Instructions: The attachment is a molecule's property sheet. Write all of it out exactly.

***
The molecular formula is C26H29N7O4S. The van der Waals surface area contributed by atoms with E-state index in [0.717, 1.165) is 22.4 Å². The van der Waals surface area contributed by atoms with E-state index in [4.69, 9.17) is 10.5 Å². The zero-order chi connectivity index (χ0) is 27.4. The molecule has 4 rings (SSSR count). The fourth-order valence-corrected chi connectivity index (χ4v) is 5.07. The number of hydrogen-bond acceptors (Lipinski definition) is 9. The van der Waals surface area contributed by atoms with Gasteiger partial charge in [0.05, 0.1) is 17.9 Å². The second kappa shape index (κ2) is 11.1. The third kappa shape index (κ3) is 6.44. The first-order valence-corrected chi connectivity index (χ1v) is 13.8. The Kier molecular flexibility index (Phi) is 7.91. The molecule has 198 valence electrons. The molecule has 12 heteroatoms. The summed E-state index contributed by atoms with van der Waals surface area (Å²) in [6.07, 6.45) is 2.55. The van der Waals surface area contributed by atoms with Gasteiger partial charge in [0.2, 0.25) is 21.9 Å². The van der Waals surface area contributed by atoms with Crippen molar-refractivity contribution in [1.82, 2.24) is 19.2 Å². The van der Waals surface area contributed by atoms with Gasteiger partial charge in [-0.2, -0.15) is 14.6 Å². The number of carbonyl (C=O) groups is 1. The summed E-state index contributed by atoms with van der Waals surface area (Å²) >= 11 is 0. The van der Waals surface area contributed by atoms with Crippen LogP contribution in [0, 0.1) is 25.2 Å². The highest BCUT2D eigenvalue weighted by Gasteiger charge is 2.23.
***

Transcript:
The molecular formula is C26H29N7O4S. The van der Waals surface area contributed by atoms with E-state index in [0.717, 1.165) is 22.4 Å². The van der Waals surface area contributed by atoms with E-state index in [4.69, 9.17) is 10.5 Å². The zero-order chi connectivity index (χ0) is 27.4. The molecule has 4 rings (SSSR count). The fourth-order valence-corrected chi connectivity index (χ4v) is 5.07. The number of hydrogen-bond acceptors (Lipinski definition) is 9. The van der Waals surface area contributed by atoms with Gasteiger partial charge in [0.05, 0.1) is 17.9 Å². The second kappa shape index (κ2) is 11.1. The third kappa shape index (κ3) is 6.44. The first-order valence-corrected chi connectivity index (χ1v) is 13.8. The Kier molecular flexibility index (Phi) is 7.91. The molecule has 198 valence electrons. The molecule has 12 heteroatoms. The summed E-state index contributed by atoms with van der Waals surface area (Å²) in [6.07, 6.45) is 2.55. The van der Waals surface area contributed by atoms with Gasteiger partial charge in [0.2, 0.25) is 21.9 Å². The van der Waals surface area contributed by atoms with Crippen molar-refractivity contribution in [1.82, 2.24) is 19.2 Å². The van der Waals surface area contributed by atoms with Gasteiger partial charge in [-0.2, -0.15) is 14.6 Å². The number of carbonyl (C=O) groups is 1. The summed E-state index contributed by atoms with van der Waals surface area (Å²) >= 11 is 0. The van der Waals surface area contributed by atoms with Crippen LogP contribution in [0, 0.1) is 25.2 Å². The highest BCUT2D eigenvalue weighted by Gasteiger charge is 2.23.